Experiencing Prague Madeleine Boireau '17

Over winter break, I had the amazing opportunity to explore Prague with my mother and my brother. The entire trip was a once in a lifetime experience-not to say I will never go back to Prague, but I may never be able to go back with my two best friends, and I surely will never again feel how I felt while touring the Jewish Quarter for the first time. I found something uneasy about walking through a neighborhood with such a history.

e had done very little research on the area. There was a general consensus that a tour of Josefov, the Jewish Quarter, was a must-partially because we are Jewish but mainly because of the history behind the area. We walked up to the gates of the Pinkas Synagogue not really knowing what to expect; we opted for the self-guided tour. We were handed our tickets and a map with a path traced around the whole neighborhood.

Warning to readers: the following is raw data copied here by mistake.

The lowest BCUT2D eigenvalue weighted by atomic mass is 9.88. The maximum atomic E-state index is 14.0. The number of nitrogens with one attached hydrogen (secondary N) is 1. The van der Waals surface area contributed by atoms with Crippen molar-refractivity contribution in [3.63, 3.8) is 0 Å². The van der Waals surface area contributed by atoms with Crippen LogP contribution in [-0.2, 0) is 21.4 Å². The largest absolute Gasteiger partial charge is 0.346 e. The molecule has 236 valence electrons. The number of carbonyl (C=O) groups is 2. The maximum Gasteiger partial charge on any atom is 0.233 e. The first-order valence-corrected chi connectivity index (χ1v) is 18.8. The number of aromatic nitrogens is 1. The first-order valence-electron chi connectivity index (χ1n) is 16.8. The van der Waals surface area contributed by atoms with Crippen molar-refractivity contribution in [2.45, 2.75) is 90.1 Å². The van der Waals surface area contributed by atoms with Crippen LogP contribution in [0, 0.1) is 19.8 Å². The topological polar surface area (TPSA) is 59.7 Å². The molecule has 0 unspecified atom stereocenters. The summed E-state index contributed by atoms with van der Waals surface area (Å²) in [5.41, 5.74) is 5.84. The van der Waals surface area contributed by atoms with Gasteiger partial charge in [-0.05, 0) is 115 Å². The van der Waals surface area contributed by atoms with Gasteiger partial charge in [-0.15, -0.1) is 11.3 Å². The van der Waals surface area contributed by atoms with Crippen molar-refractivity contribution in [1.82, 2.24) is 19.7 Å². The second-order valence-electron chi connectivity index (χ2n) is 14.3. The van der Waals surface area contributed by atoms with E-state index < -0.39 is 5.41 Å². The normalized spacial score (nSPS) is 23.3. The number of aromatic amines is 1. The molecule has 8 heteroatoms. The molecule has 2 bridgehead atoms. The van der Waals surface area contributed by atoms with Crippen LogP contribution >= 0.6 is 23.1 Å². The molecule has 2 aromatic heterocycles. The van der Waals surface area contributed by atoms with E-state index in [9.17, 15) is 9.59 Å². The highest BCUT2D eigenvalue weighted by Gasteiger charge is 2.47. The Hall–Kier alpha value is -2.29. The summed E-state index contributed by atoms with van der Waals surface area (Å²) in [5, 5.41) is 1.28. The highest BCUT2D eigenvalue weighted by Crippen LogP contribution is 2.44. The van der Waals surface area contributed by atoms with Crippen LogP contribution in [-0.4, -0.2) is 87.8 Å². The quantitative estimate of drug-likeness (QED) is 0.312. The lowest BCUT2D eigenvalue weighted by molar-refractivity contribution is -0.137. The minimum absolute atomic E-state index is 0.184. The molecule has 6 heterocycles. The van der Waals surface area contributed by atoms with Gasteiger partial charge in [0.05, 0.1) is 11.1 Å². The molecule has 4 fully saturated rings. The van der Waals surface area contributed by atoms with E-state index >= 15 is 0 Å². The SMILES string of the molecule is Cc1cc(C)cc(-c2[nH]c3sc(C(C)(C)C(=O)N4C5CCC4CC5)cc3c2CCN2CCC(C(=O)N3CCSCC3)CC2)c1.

The Pinkas Synagogue is now a memorial gallery with names of tens of thousands of Jewish-Czechoslovakian Holocaust victims inscribed on each wall, from floor to ceiling. It was hard to believe that these names, towering over everyone, were just a fraction of those killed during World War II.

The tour continued through the Old Jewish Cemetery, the oldest surviving Jewish Cemetery in Europe. I was particularly struck by this portion of the tour. This cemetery was the only piece of land "given" to the Jewish people to bury the dead. Due to this restriction, and as the cemetery began to fill, there was no choice but to continue adding soil and layering gravestones upon gravestones.

The tour continued through three more synagogues. I cannot say that I would do it again but I believe it is an essential experience not only for Jews but also just as a learning experience. Looking back, "uneasy" may not be the right word; rather, walking these streets with so much history was, for lack of a better word, incredible.